The National University of Singapore (NUS) plans to expand its Faculty of Dentistry with a new state-of-the-art building, set to open in 2017.
In an effort to address a growing demand for dental services, the 26,000 sq m Centre for Oral Health - to be located at the National University Hospital (NUH) - will house research, education and clinical services.
Currently, these services are provided in three separate buildings. Undergraduate teaching and research are done in two different buildings at NUS, while clinical services are provided at NUH.
Details of the centre were revealed last night at the Singapore Dental Association's (SDA) 75th anniversary dinner at the Ritz-Carlton, Millenia Singapore.
Health Minister Gan Kim Yong, who was the guest of honour, took the opportunity to commend the SDA Ethics Committee and the many volunteer dentists who provide pro bono mediation services for the public.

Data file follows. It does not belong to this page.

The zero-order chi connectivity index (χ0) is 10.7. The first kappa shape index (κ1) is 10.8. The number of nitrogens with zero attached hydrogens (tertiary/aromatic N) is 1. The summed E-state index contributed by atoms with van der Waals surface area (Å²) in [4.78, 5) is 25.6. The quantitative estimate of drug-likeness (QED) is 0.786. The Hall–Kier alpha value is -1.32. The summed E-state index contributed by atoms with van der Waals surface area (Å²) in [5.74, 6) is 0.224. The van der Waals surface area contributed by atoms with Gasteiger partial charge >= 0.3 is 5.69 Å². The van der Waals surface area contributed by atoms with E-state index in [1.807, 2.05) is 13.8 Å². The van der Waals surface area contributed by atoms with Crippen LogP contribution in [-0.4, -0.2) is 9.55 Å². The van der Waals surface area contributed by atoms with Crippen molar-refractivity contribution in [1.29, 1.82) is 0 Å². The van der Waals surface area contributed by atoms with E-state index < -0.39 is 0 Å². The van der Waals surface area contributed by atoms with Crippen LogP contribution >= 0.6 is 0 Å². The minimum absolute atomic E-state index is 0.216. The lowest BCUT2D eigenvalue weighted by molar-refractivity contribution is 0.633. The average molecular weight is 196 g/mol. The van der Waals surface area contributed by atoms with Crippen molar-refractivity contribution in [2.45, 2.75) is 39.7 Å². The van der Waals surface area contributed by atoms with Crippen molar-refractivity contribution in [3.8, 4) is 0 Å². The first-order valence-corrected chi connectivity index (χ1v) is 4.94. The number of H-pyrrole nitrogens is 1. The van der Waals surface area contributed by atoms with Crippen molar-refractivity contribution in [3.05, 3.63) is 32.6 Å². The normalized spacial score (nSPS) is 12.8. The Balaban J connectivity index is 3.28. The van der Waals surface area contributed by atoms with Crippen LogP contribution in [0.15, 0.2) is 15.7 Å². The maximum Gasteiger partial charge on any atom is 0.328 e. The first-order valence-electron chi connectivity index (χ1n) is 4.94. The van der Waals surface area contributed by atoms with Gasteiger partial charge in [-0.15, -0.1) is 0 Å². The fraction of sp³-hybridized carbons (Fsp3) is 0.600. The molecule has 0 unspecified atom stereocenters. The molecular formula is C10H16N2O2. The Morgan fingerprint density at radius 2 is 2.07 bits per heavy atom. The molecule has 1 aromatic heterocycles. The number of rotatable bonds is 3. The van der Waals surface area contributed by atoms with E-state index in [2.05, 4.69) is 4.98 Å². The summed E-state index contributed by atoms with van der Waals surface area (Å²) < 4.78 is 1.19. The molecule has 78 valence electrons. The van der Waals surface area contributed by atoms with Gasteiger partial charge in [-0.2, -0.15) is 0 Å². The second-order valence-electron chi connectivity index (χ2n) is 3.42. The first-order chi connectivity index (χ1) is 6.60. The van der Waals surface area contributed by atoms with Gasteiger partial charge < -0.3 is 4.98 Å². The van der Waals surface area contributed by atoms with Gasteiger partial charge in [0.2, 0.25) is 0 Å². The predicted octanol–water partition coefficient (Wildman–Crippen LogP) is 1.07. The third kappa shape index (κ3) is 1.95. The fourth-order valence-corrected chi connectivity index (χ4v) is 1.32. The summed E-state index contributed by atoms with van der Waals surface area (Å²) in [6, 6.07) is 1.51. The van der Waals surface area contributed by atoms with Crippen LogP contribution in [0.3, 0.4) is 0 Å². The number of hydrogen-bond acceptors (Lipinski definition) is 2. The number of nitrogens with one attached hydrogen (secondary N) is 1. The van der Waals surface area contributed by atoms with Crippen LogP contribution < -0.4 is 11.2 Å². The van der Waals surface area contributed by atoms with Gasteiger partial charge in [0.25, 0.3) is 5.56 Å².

The association said it hopes to encourage more voluntary work among dentists.
It is partnering a charitable organisation to set up a free dental clinic for the needy.
The game changer for the dental industry, however, will be the construction of the new centre.
It will allow the faculty to increase its intake of dental students and train more specialists.
The Ministry of Health has projected the need to increase the undergraduate intake from 48 students a year to 80 in 2020.
The new centre will also aim to provide the full range of oral health care, especially geriatric and preventive-care dentistry.
It will carry out research into areas such as regenerative biology and tissue engineering, focusing on new ways to enhance repair and regeneration of soft tissue and bone as the population ages.
In addition to government funding, the faculty intends to raise $50 million for the building.
Year Two dentistry student Lok Hui Yi said that the new centre will bring greater convenience to students.
"We need not go over to another building for attachments or research collaborations. There will be much more synergy," said the 21-year-old.